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'Coding error' corrected at Morrow High

By Greg Gelpi

A "coding error," which caused Morrow High School not to be recognized as making Adequate Yearly Progress, has been corrected.

The Clayton County school system appealed the decision to the state Department of Education and recently learned of the state's decision to accept the appeal.

The Georgia Department of Education ruled that Morrow High School did indeed make Adequate Yearly Progress based on standards set forth by the federal No Child Left Behind Act of 2001.

School spokeswoman Camille Barbee Olmstead explained that students who transferred out of Morrow High School were incorrectly listed as having dropped out of school. Upon further inspection, school officials discovered the error and successfully appealed to the state to award AYP to Morrow High School. Schools are penalized for not graduating the required number of students.

"There were actually some students who had withdrawn from Morrow and enrolled at other schools, but were not coded as having withdrawn," Olmstead said.

According to a letter sent to Clayton County schools Superintendent Barbara Pulliam by State Superintendent of Education Kathy Cox, Morrow High School made AYP after an apparent coding error was corrected. The school was found to have successfully graduated the required number students in 2004.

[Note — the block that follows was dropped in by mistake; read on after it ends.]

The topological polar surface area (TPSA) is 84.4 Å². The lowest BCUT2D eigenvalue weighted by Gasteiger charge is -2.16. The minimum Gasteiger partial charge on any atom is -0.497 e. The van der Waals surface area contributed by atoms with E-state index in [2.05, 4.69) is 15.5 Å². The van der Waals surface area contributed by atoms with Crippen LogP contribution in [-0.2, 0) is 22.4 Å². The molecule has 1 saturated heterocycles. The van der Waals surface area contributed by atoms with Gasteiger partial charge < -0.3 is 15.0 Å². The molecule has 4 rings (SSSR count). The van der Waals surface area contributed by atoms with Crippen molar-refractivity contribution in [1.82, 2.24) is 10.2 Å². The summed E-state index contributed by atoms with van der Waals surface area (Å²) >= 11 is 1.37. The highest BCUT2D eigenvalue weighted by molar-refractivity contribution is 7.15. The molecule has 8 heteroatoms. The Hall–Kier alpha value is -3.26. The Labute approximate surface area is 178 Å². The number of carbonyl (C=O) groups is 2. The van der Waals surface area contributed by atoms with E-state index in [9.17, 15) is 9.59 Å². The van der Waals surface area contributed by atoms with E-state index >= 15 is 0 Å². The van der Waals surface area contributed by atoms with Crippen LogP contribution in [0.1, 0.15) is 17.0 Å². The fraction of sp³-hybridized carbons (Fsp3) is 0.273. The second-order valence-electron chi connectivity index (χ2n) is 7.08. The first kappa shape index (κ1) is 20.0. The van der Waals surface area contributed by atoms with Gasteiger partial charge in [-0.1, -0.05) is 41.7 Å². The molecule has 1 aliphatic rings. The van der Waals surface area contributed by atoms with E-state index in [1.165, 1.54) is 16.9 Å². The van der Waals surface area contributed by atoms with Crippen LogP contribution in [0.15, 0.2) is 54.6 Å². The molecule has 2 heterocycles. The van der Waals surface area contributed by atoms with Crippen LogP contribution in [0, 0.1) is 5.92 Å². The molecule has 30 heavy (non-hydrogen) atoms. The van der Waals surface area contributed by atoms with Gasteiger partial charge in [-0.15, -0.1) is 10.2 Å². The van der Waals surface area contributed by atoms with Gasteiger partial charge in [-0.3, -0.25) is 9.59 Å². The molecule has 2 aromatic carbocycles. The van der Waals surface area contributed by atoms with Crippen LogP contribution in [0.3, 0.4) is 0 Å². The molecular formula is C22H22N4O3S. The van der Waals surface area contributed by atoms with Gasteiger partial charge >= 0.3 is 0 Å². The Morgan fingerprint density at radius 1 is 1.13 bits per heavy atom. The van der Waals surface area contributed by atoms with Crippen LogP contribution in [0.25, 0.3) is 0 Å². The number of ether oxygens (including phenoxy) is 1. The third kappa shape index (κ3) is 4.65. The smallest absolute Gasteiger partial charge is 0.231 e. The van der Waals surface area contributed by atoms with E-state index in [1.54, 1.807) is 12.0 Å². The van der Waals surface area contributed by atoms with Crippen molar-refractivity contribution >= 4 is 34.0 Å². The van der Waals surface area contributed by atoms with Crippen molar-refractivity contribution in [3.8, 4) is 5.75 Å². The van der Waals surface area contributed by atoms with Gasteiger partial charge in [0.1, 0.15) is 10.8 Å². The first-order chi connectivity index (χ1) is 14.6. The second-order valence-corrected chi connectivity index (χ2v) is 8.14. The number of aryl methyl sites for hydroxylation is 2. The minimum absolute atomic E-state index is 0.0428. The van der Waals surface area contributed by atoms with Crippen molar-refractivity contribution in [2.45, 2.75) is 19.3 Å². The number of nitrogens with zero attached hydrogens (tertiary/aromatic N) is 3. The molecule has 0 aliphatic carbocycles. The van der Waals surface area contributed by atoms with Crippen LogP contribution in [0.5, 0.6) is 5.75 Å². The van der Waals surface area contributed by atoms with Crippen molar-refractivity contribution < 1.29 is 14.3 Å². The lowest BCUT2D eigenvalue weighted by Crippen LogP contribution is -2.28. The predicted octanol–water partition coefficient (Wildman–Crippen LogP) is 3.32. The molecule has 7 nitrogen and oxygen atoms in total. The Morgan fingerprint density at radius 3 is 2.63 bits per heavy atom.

In the summer, school officials learned that Morrow High failed to make AYP based solely on its graduation rate. High schools must meet benchmark requirements in the number of students it tests as well as the number of students that it graduates to be considered as making AYP.

"We are pleased to be able to grant the appeal, as two graduates, now coded correctly, are included in the graduation class size calculation," Cox said in a letter dated Nov. 1 to the school system. "Additionally, the number of dropouts has been recalculated."

Morrow High made AYP last year as well.

"I am ecstatic that this error has been rectified and now Morrow High can join the ranks of those schools that have made AYP," Pulliam said.